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Bitwise versus Logical operators

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quote:
Original post by Extrarius
The latter one should cause problems, because ORing with the number one can result in any odd number. IF it shortcircuts all conditionals, then you would have to use the identity numbers for the operator for it to do so. Thus, you would have to OR with a number that has all bits set for any short circuiting to occur.


Yes, my bad. I was thinking of it as a single bit, which of course it's not.




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Ripped off from various people

[edited by - wild_pointer on November 16, 2003 1:02:55 AM]

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quote:
Original post by wild_pointer
if( 0 & (1/0) ) would not result in a dbz, nor would if( 1 | (1/0) ). Short-circuit evaluation is a property of c++ conditional expressions, not what kind of operators you use.



Like YoshiN said, both of these will cause problems. Bitwise operators are evaluated no matter what. The only situation where this might work (on some compilers) is if you had the literal constant 0 as either operand of a bitwise and operation. Some compilers will be able to tell that it will always evaluate to zero, and will optimize it for you, removing the bitwise operation. If you had a variable however, it has to evaluate it.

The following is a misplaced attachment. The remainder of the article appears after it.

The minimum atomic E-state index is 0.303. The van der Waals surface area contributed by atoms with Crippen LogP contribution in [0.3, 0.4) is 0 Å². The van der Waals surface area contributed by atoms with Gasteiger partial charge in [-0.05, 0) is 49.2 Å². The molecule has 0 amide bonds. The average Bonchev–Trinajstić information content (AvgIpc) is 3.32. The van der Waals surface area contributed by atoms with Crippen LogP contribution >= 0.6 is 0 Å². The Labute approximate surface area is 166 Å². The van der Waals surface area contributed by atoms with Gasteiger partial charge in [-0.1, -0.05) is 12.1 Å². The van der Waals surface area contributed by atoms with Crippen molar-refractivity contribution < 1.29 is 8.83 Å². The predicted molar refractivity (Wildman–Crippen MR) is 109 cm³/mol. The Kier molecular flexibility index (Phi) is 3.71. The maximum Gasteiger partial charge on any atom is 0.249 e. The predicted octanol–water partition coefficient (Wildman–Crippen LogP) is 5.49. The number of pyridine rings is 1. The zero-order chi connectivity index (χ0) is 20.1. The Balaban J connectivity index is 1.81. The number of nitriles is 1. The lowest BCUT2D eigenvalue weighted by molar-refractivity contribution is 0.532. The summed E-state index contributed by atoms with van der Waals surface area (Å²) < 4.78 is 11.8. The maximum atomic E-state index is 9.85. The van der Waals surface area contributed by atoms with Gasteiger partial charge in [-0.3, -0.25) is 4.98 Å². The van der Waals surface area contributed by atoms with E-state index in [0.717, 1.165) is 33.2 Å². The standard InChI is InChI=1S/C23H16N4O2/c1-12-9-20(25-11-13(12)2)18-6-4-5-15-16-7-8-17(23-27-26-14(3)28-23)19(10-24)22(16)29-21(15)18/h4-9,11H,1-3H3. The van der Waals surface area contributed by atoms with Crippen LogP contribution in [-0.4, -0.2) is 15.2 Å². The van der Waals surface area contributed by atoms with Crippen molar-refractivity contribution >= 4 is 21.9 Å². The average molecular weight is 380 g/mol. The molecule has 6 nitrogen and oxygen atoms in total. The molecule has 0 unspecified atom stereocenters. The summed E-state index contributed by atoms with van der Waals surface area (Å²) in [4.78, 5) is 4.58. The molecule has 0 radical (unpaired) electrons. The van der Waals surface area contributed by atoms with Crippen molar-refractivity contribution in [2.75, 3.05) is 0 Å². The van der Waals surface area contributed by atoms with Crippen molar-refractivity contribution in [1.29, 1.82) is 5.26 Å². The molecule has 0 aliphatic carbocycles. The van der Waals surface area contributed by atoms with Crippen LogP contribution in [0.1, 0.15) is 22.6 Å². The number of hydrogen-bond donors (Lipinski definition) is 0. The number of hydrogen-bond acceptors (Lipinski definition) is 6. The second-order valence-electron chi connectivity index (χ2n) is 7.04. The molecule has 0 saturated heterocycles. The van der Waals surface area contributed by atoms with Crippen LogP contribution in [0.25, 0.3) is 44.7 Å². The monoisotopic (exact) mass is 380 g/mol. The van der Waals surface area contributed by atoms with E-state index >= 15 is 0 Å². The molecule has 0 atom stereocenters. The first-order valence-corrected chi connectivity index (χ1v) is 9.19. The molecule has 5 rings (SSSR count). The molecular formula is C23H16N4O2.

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What you guys are referring to is the fact that logical operators govern program flow, whereas bitwise operators are merely arithmetic operations. It''s a very big difference. In this code:

if( Pointer != NULL && Pointer->GoodToGo )
{
}

That works fine because Pointer isn''t dereferenced if the first part of the conditional statement (Pointer != NULL) fails. But that has nothing to do with the instruction pointer -- it has to do with the compiler. It does, in assemble, the equivalent of this C++:

if( Pointer != NULL )
{
if( Pointer->GoodToGo )
{
}
}


~CGameProgrammer( );

-- Post screenshots of your projects. 100+ posts already in the archives.

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quote:
Original post by DukeAtreides076

Like YoshiN said, both of these will cause problems. Bitwise operators are evaluated no matter what. The only situation where this might work (on some compilers) is if you had the literal constant 0 as either operand of a bitwise and operation. Some compilers will be able to tell that it will always evaluate to zero, and will optimize it for you, removing the bitwise operation. If you had a variable however, it has to evaluate it.


The first one is fine just about anywhere. I was just trying to illustrate that the only difference is not that one allows short-circuiting and the other does not, which pmargate''s post implied (wether or not it''s what he meant). They''re quite different things, which has already been amply demonstrated.

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